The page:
One term mentioned in the article is the idea of “self-learning.” This is when a child would be using an app on their own, and the app provides feedback on performance (correct/incorrect). Although this can be a valuable experience, your child may learn more if technology time becomes more interactive. Many children with autism struggle with social skills; isolation activities, such as self-learning, do not further those important interaction skills. You can join your child, using the app together, and practice skills like turn-taking and giving and following directions.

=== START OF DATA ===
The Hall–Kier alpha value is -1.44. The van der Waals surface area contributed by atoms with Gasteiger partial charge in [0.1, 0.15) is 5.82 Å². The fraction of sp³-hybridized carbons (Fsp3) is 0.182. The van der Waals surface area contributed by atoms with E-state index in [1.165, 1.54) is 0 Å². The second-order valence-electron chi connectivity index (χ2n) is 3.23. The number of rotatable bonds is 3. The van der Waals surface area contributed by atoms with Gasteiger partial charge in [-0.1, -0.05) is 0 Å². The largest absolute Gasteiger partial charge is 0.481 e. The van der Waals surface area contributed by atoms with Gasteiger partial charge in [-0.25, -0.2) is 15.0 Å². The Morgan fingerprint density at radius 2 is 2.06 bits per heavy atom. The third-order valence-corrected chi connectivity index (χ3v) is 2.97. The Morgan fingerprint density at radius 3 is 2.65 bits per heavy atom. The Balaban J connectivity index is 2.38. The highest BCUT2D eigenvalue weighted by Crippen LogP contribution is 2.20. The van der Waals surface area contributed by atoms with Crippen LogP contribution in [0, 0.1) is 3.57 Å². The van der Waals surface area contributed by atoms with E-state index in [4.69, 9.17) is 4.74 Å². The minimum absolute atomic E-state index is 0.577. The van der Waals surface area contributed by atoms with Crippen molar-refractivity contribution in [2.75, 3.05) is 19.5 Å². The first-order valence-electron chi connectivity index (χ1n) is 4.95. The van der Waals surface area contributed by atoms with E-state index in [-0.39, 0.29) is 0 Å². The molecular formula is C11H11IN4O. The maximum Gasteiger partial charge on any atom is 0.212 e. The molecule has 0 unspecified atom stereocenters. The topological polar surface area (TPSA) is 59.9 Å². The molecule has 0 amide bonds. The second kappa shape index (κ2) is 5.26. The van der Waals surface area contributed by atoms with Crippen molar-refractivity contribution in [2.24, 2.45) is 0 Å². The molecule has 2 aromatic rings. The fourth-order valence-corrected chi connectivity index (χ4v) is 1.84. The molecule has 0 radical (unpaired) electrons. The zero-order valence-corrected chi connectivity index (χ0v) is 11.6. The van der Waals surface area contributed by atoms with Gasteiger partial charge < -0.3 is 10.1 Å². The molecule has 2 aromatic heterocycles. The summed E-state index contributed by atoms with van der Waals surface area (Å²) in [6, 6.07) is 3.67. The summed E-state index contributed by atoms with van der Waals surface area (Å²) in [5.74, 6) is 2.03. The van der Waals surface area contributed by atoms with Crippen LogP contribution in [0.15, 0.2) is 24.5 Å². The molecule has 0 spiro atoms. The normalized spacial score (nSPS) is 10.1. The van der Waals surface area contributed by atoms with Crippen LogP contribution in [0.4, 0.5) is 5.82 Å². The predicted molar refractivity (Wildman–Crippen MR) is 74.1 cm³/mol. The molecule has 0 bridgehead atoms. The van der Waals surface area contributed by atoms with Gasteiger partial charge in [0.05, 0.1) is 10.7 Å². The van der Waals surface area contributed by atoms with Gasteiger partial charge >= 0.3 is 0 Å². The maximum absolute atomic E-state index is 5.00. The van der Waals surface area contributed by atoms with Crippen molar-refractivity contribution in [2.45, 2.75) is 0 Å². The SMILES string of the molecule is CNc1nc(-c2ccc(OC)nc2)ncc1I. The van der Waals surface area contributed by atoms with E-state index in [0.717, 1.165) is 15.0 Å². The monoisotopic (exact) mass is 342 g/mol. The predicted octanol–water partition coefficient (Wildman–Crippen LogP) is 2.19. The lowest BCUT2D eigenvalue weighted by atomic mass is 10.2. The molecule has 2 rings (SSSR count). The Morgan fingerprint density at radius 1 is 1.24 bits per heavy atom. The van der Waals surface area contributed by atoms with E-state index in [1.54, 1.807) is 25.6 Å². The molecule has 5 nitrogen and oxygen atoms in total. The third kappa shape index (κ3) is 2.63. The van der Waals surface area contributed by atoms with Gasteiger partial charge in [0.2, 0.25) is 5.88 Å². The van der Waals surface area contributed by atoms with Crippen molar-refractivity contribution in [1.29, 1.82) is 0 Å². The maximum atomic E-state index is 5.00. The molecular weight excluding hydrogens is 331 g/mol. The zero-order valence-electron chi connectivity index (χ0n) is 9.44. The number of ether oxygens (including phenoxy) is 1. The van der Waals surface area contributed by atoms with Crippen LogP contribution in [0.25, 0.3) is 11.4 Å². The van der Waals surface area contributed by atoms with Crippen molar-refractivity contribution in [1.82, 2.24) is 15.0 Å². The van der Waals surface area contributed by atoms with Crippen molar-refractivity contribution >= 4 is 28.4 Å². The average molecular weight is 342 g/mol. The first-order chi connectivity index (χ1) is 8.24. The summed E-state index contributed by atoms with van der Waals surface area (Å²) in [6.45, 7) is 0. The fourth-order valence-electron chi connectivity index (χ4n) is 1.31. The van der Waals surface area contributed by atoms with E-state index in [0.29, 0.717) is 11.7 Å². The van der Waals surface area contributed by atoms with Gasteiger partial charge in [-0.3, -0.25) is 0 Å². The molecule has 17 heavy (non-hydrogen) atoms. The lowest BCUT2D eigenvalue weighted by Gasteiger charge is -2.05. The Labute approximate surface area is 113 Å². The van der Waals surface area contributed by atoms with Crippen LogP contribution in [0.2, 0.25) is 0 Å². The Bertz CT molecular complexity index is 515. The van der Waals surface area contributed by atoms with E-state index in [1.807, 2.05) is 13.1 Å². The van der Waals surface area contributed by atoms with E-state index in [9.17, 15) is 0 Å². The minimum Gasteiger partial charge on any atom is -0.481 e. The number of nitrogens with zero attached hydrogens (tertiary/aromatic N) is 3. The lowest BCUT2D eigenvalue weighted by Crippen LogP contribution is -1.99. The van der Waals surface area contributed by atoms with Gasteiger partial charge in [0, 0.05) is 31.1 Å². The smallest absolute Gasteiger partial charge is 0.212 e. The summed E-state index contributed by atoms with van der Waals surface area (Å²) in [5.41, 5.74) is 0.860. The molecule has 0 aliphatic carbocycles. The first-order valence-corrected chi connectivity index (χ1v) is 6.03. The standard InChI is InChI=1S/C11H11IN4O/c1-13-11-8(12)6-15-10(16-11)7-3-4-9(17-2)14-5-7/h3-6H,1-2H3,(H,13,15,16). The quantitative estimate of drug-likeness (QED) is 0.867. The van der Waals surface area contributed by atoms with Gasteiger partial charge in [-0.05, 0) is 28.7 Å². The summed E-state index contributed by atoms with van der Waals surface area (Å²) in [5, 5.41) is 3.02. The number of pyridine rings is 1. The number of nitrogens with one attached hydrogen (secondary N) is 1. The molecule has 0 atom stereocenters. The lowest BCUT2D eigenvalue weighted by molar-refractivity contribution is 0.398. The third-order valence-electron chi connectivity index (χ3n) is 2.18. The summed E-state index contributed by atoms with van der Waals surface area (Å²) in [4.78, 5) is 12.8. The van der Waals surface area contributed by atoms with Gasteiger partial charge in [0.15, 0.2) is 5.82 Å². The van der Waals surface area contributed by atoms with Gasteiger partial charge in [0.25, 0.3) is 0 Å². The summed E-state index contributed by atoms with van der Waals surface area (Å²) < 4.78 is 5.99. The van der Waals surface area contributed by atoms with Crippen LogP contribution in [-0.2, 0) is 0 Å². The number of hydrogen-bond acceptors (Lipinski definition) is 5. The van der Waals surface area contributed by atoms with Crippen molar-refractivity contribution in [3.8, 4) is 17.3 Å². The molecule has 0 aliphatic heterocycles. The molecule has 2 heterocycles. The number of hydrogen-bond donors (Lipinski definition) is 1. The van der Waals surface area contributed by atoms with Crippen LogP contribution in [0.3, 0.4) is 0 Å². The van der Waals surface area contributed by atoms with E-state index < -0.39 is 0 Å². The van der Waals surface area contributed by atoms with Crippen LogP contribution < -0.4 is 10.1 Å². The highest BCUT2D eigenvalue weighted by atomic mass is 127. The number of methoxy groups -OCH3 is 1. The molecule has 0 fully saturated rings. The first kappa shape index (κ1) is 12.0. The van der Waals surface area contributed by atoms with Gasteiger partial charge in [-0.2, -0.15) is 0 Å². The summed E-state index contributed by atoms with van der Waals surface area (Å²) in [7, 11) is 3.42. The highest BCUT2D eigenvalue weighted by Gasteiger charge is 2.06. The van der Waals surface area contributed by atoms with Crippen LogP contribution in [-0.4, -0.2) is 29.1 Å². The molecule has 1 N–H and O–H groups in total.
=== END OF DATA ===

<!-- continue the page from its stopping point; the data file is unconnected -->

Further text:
Please be sure to share some of your favorite apps with us! I am currently exploring using apps in speech therapy as a new way to target receptive and expressive language skills.
To read the original, go to: http://gadgetwise.blogs.nytimes.com/2011/11/29/finding-good-apps-for-children-with-autism/